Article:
Similarly to the fixed-floating bearing arrangement, the sprung mounting arrangement can be subdivided into a fixed bearing on the tool mount and a floating bearing on the rear end of the spindle. However, the fixed bearing cannot be moved without force, in fact it is generally definitively pre-tensioned by means of a spring arrangement on the outer ring. This allows changes in length due to the shaft heating up and the kinematic relative displacement to largely take place without any loss in the pre-tensioning force. The moveable outer ring of the floating bearing is mounted using a so-called floating bearing bushing. The axial displacement is frequently assured here through a ball bearing bushing (linear bearing) or a slide bearing.
In the case of hydrodynamic slide bearings, the lubricant is fed, without pressure or with very low pressure, to the contact point between the shaft and the bearing shell. The necessary lubrication film builds up autonomously by receiving the oil during the relative movement of the shaft and the bearing shell. The main application area of hydrodynamic slide bearings is in finishing machines (lathes and grinding machines) and in heavy machine tool construction (presses).
Hydrostatic and aerostatic slide bearings maintain the lubricating film (oil, air) through an external pressure system.
With hydrostatic slide bearings, the shaft and the bearing shell are separated from one another by a permanent film of oil. In contrast to the situation with hydrodynamic slide bearings, the height of the lubricating oil film is independent of the slide speed. Furthermore, hydrostatic slide bearings always exhibit purely fluid friction and no start-up friction, and for this reason are wear-free. There is no stick-slip, even at low speeds. Particularly with heavy machine tools and in special machinery construction, main spindles exhibit hydrostatic mounting in many cases.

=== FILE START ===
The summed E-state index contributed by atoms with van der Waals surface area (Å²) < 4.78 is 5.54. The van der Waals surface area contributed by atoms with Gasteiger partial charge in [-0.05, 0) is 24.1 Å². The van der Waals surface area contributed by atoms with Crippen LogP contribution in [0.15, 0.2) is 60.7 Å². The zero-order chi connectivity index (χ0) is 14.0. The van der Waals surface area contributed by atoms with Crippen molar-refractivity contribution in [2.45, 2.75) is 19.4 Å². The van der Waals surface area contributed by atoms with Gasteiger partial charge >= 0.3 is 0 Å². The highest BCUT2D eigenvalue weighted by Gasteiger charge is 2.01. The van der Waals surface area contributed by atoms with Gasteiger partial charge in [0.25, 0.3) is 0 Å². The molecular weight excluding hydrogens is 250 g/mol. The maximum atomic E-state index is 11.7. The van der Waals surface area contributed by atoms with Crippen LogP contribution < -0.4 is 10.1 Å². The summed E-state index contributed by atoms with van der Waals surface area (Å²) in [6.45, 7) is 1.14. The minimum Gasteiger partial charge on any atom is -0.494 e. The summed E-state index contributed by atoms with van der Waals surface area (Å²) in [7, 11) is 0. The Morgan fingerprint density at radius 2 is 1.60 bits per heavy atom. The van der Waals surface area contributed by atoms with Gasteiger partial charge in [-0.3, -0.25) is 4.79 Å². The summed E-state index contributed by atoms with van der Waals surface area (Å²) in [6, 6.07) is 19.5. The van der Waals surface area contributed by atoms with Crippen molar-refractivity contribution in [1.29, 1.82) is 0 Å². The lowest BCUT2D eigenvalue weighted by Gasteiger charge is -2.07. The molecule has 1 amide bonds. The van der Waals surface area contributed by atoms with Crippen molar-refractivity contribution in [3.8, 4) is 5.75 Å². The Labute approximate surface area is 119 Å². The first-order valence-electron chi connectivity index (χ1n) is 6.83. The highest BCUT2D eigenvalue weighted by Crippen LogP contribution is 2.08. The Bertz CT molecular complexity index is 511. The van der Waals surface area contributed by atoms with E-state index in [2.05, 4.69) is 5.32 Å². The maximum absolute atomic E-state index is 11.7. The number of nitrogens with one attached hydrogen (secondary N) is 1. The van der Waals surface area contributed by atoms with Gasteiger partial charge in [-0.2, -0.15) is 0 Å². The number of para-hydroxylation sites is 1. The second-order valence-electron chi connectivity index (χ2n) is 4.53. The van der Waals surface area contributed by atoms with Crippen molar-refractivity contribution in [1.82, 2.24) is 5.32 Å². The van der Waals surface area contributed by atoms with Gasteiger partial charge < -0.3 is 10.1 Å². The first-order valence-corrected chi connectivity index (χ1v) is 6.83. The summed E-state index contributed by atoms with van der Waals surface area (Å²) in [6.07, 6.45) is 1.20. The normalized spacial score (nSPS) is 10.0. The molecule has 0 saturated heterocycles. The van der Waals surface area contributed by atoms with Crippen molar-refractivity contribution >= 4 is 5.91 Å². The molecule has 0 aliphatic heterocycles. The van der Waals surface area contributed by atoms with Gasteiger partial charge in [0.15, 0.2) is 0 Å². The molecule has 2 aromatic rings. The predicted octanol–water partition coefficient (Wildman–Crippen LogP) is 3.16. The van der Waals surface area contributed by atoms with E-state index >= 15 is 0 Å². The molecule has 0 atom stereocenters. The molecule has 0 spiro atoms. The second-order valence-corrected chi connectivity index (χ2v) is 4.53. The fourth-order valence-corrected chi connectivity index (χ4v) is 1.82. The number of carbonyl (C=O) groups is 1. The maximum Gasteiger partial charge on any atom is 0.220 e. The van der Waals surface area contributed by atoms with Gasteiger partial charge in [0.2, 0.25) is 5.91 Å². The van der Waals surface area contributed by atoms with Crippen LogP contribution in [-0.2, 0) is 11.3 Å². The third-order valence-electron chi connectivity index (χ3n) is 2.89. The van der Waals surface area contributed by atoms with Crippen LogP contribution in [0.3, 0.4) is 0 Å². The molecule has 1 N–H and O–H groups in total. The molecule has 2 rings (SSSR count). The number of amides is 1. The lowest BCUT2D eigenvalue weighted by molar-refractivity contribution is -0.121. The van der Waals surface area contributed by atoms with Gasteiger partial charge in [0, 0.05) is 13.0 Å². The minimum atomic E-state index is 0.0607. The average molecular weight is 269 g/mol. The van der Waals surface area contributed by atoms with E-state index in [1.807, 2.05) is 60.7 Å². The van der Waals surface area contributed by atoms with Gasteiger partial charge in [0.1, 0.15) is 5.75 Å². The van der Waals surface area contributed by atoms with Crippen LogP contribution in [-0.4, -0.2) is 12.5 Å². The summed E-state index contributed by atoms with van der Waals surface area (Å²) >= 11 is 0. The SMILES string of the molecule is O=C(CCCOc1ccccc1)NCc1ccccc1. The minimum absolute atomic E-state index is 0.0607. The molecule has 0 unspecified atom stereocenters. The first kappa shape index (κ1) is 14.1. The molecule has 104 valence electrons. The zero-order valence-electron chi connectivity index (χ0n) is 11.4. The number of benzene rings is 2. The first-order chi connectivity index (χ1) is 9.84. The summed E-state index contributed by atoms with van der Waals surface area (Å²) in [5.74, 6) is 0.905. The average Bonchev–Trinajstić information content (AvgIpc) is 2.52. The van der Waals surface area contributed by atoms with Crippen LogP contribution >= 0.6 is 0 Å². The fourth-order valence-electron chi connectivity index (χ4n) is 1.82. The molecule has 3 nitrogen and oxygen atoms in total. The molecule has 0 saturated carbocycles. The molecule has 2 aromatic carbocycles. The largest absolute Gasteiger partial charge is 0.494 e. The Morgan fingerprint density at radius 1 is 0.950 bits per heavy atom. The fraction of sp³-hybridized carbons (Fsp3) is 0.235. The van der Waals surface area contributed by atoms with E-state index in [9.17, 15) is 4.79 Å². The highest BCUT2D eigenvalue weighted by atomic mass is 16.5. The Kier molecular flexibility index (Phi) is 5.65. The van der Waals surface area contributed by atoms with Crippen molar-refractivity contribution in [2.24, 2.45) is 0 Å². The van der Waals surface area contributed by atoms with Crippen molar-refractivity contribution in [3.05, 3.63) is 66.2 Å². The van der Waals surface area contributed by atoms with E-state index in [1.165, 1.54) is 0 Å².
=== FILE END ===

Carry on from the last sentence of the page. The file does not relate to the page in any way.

Aerostatic bearings work on the same functional principle as hydrostatic bearings. They differ primarily in terms of the characteristics of the lubricant. Air has a lower viscosity than oil by two to three orders of magnitude, and is hardly affected by the temperature. High load-bearing capacity and stiffness are achieved through a small bearing gap. Aerostatic bearings exhibit very low friction, practically no wear and low noise development. The disadvantages of this type of mounting are increased manufacturing costs and poor dry-running characteristics. The application areas of aerostatic bearings are primarily in high-precision machines as well as in machines with high-speed drilling and grinding spindles.
The electromagnetic principle is currently still very rarely encountered in machine tool construction. Electromagnetic bearing systems are well suited to very high rotational speeds thanks to their relatively large air gap and the resultant low friction moment transfer. They are occasionally used in high-speed machining. Alongside the electromagnetic bearings, additional safety bearings are also provided which are intended to prevent destruction in the event of a failure of the magnetic bearing, a power failure or an overload. Electromagnetic bearings are used in individual situations for special tasks, because their ability to reach higher speeds must be offset against increased costs, regulatory burden and energy expenditure.